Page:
Missouri can step up to make things better

The Examiner

Now that Missouri has joined 39 other states in expanding Medicaid coverage, we will hear grumbling from legislators about how they are going to pay for it. Fifty-three percent of Missourians said that they want to expand Medicaid.

Bob Buckley

The Missouri Republican Party, including the governor, opposed the ballot measure, and some think the governor put it on the August ballot thinking a lower turnout would make it more difficult to pass. Missouri joins six other Republican-led states in supporting expansion of Medicaid, the lifeline of health care for many Missourians.

One of the arguments made in favor of expansion was to spend tax dollars here rather than shipping them to the other states. Because 90 percent of the cost of the expansion is paid by the federal government, we have been helping to fund expansion in the other 37 states with our tax dollars. Only 65 per cent comes from the federal government on the current program. Thus, Missouri will get its fair share of federal dollars to help provide healthcare to all Missourians.

The ballot proposition did not do well in rural areas, which was somewhat surprising since at least 12 rural hospitals were in danger of closing if the measure did not pass. Health-care providers in Missouri strongly advocated expansion of Medicaid, which should tell us how important the expansion is to them.

The proposition that was passed in August was for an amendment to the Missouri Constitution and in particular Section 36(c) of Article IV. The amendment expands eligibility to adults 19 and older and less than 65 years of age whose income is 133 per cent of the federal poverty level. The amendment prohibits any further restrictions on the expanded population who qualify for coverage. It also requires Missouri to use the maximum amount of federal money available under the Affordable Care Act.

The Missouri legislature is concerned about how the cost of Medicaid will affect the state budget even though the state obligation will decrease from 35 percent to 10 percent because of the influx of federal dollars.

When legislators convene in January, they do have an option they can pursue and that is to put another measure on the ballot to raise the cigarette taxes in Missouri. It would not only help pay for Medicaid but help fund public education as approximately one-third of current cigarette taxes are designated for the state school moneys fund to be distributed to the various public school districts under the foundation formula.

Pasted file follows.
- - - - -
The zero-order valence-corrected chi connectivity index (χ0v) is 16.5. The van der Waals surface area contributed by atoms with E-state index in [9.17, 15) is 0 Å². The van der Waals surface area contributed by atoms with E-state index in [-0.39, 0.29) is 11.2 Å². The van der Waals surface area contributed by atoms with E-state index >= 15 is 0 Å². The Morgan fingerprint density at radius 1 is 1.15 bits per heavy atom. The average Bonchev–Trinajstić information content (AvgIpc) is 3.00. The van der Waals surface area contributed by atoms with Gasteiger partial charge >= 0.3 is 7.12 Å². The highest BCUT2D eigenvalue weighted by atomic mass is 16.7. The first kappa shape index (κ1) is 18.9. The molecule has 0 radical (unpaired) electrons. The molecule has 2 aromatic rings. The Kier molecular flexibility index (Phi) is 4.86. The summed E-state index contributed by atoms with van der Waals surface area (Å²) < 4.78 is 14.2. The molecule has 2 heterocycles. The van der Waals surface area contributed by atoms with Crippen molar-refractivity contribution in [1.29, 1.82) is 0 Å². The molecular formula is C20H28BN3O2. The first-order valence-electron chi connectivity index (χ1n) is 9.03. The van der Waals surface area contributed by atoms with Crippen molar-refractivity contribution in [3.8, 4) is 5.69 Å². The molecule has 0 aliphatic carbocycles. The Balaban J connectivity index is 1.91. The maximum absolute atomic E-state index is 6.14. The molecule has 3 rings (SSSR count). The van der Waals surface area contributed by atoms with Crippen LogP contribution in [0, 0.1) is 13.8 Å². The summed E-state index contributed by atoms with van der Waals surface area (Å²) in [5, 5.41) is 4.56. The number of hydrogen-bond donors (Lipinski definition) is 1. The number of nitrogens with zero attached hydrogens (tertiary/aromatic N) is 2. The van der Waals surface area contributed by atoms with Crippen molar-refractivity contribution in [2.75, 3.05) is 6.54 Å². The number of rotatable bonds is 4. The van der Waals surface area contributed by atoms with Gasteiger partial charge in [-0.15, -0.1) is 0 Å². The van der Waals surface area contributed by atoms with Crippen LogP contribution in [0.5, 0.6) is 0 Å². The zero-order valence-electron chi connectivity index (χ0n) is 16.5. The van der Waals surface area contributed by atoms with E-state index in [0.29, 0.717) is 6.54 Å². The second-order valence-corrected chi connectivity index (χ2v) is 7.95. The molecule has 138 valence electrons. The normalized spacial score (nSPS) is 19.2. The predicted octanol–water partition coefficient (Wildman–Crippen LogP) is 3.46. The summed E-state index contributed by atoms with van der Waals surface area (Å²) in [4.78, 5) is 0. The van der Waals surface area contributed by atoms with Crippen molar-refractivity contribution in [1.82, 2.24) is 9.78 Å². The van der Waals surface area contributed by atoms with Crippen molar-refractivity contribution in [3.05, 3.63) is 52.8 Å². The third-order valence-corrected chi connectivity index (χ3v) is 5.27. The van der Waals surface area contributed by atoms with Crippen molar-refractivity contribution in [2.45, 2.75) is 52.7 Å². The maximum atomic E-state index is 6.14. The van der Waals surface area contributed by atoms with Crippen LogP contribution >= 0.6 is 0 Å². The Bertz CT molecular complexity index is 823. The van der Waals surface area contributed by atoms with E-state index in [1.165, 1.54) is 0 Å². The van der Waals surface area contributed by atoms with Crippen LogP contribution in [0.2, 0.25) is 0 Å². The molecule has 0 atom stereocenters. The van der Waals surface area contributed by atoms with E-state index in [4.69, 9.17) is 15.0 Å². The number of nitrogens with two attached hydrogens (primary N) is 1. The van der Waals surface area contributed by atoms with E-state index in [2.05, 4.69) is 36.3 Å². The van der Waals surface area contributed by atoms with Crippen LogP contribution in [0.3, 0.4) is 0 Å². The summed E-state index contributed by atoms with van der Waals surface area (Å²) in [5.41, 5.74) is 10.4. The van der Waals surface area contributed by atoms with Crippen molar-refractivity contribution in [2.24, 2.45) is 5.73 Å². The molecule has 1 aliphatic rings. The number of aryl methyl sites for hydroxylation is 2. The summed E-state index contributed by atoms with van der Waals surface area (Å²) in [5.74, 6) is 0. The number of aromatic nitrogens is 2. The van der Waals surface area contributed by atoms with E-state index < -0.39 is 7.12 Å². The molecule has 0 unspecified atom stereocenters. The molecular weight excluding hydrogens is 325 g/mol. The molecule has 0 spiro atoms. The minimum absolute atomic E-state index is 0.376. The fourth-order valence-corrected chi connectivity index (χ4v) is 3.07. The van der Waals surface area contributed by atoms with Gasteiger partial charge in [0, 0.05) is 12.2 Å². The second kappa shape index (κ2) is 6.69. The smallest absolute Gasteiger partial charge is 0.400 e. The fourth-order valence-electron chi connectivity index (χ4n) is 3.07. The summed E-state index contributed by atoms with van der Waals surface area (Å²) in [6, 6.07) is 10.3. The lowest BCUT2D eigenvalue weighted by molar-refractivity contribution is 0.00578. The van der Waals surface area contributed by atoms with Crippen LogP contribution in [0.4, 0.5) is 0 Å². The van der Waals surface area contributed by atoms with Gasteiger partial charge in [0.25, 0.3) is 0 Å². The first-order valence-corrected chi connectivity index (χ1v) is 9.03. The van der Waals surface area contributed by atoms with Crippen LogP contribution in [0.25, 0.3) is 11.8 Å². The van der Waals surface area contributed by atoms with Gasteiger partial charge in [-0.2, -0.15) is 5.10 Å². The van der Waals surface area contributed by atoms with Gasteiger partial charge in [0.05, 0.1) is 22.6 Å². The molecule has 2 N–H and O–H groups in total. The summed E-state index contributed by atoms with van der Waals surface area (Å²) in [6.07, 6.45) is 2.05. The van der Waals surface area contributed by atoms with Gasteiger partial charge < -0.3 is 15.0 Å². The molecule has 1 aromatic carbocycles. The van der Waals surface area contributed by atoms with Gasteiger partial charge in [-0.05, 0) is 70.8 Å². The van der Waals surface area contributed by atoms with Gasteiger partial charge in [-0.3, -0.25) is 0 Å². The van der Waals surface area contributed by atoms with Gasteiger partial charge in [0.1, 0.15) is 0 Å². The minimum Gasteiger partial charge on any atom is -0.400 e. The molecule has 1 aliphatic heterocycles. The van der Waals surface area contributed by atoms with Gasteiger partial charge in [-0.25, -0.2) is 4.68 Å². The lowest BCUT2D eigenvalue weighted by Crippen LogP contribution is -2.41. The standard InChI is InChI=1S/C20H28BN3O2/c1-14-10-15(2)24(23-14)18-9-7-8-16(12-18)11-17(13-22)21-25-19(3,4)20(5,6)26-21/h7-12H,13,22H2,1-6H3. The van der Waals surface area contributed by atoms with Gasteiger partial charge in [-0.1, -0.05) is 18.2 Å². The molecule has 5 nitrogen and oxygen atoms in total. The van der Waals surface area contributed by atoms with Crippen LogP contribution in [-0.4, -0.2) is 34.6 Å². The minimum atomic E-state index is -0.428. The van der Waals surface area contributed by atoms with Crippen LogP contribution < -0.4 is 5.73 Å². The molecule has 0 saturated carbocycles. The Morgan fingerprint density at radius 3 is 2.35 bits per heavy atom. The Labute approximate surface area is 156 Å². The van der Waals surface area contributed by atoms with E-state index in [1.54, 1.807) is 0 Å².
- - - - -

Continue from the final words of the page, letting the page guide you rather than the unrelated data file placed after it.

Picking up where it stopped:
Missouri has the lowest cigarette tax in the country at 17 cents per pack. Georgia is next at 37 cents followed by North Carolina, a tobacco state, at 48 cents per pack.

In Missouri the cigarette tax generates approximately $95 million in annual revenue. All adjoining states have much higher taxes. Kansas is $1.29, Illinois is $1.98, Iowa is $1.36, and Arkansas is $1.15. I suspect smokers from those states come to Missouri to buy their product. If Missouri increased the tax to the Kansas level, it would generate over $500 million in revenue; If we raised it to the Illinois level, it would be almost $1 billion in revenue.

The last time such a proposition was submitted to the voters was in 2016 when there were two submissions on the ballot. Amendment 3 was promoted by the big tobacco companies and would have increased the tax by 60 cents; Proposition A provided for a 23-cent increase in the tax to be used strictly to fund transportation infrastructure projects. The tobacco companies promoted the larger increase because it banned research funding for research into the harmful effects of smoking, created a bureaucracy for allocating funds through creation of the Early Childhood Health and Education Trust that allowed for a raid on public school funds, and authorized use of tax dollars to fund private and religious schools. The American Cancer Society Network and the American Heart Association opposed the measure because it did not deter smoking, a stated goal of an increase in the cigarette tax.

The vote on the 23-cent increase was 55 percent opposed and on the 60-cent increase nearly 60 percent were opposed. Most of the newspapers in the state opposed both measures.

Missouri has one of the highest smoking rates in the country. According to the Centers for Disease Control and Prevention, approximately 20 percent of Missourians smoke, which provides a base for opposition to any increase. Thus, my suggestion will not be popular. Obviously, the tobacco lobby has a huge influence on legislators in Jefferson City. I would imagine there are some contributions to some of the legislators and statewide officials running for re-election.

There is a public health rationale for higher cigarette taxes. I confess that I do not smoke. I know that cessation is easier said than done as I have watched members of my own family struggle with it. Smoking does cause health problems, and so using an increased tax to pay for some of the costs of health care has some logic.

Public education could certainly benefit from a seven-fold increase in funding from the cigarette tax.

Certainly, public education could use more money. Governor Parson just cut the appropriation to the public schools by $131 million and to higher education by $41 million. Since one-third of the tax money goes to the state school moneys fund, they could begin to replace what they lost when the governor cut funding. If we raised the taxes to the level of Kanas or Illinois, maybe we could also start paying school teachers what they deserve.

Health care for people who can’t afford it and more money for public education. What a concept!

Bob Buckley is an attorney in Independence. Email him at bbuckley@wagblaw.com.